By Michael Strausbaugh
If I knew then what I know now, I would have lived “like I was living.” What I mean is: People with chronic illness need to live inversely to the lifestyle espoused in the Tim McGraw song “Live Like You Were Dying.” Don’t get me wrong. I get the idea behind the song, and it’s a nice romantic ideal. But people like us never got to live like we were living.
Instead of being afraid to check my mail during the winter because I just knew I would end up with another ear infection or bout with pneumonia, I would just check my mail. Instead of politely declining a friend’s invitation to see a concert, I would have happily gone and crowd-surfed. So, maybe I wouldn’t have jumped with a parachute from an airplane, but I wouldn’t have been scared to share the same recycled cabin air with other passengers.
Someone very close to me has often rationalized things by saying, “Why shouldn’t I (insert here)? I might die tomorrow!” In response, I always countered with, “Yes, you might, but I’d prefer to think I’m going to be around for another 40 or 50 years.” Now, though, while I might not be the most daring guy, I would like to think I’m setting myself up for “living.”
If I knew then what I know now, I would have been more confident, more sure — just in general. As a serious and dedicated musician, I have always believed that if you put the effort and hours in, good results will happen. It seems logical. Logic, however, was tossed out the window when I started getting sick for no apparent reason. No amount of vitamins or anti-bacterial soap was ever enough. Eventually, any sense of self-confidence had been drubbed out by a complete lack of confidence in anything. The fact that trained medical professionals were telling me I was “fine” didn’t help, either. Now that I am as “normal” as I’ll ever be, I face my little challenges knowing I’ve seen and gone through worse, and I think I can handle about anything.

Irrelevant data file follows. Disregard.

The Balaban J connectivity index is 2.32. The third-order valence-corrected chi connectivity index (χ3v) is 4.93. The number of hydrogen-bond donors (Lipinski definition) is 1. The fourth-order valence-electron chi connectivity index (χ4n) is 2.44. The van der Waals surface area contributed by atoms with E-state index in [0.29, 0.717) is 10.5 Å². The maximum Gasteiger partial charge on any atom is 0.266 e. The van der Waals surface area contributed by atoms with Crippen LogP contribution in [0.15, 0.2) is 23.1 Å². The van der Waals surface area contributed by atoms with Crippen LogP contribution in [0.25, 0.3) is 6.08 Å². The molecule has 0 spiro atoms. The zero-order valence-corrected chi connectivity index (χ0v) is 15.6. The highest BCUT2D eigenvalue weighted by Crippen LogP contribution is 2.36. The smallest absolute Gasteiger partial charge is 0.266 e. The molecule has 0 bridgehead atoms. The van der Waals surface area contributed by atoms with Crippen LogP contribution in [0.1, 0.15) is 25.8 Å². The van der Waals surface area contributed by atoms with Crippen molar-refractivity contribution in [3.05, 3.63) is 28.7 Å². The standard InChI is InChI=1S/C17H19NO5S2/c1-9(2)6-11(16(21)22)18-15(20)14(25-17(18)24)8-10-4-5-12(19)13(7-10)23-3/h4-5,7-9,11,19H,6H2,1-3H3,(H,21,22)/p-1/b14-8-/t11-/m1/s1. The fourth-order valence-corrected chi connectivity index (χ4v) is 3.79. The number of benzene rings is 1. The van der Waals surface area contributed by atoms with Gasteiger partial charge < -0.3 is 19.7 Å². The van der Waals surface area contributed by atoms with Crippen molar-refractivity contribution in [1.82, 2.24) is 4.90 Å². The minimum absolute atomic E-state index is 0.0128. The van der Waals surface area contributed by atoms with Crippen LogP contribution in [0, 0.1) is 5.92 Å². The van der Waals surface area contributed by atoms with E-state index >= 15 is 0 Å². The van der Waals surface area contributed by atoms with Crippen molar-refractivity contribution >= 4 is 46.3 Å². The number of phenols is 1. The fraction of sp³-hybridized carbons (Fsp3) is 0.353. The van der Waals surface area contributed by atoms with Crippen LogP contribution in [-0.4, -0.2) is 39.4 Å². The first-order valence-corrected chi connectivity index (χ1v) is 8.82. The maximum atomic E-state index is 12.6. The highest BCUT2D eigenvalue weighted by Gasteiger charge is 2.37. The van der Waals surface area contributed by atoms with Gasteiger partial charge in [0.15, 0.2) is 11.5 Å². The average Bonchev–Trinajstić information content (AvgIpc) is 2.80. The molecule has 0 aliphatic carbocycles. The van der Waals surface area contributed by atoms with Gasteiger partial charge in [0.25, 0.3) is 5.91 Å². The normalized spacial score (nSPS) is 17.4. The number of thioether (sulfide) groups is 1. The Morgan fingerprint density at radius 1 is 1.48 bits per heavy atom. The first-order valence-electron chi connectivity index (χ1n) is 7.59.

If I knew then what I know now, I would have continued living instead of pressing “pause” for a decade. For me, that would have meant completing my higher education instead of having to jump back in 10-plus years later. I know many people choose to take a break, live a “normal” life for a while and then go back to school. But, it’s a choice they make. The choice is not made for them. And while I occasionally beat myself up for having to play “catch up” with students 10 to 15 years younger than me, I think I have a certain set of life experiences and skills that they don’t — a certain “something” that motivates me and keeps me going. That particular “something” is an appreciation of being able to go to a classroom on a campus, study, learn and plan for a future that, a few years ago, looked doubtful.
So, with all due respect to Mr. McGraw, I would first encourage people to appreciate the simple, the normal and the mundane. I still get excited when I go outside without a coat on!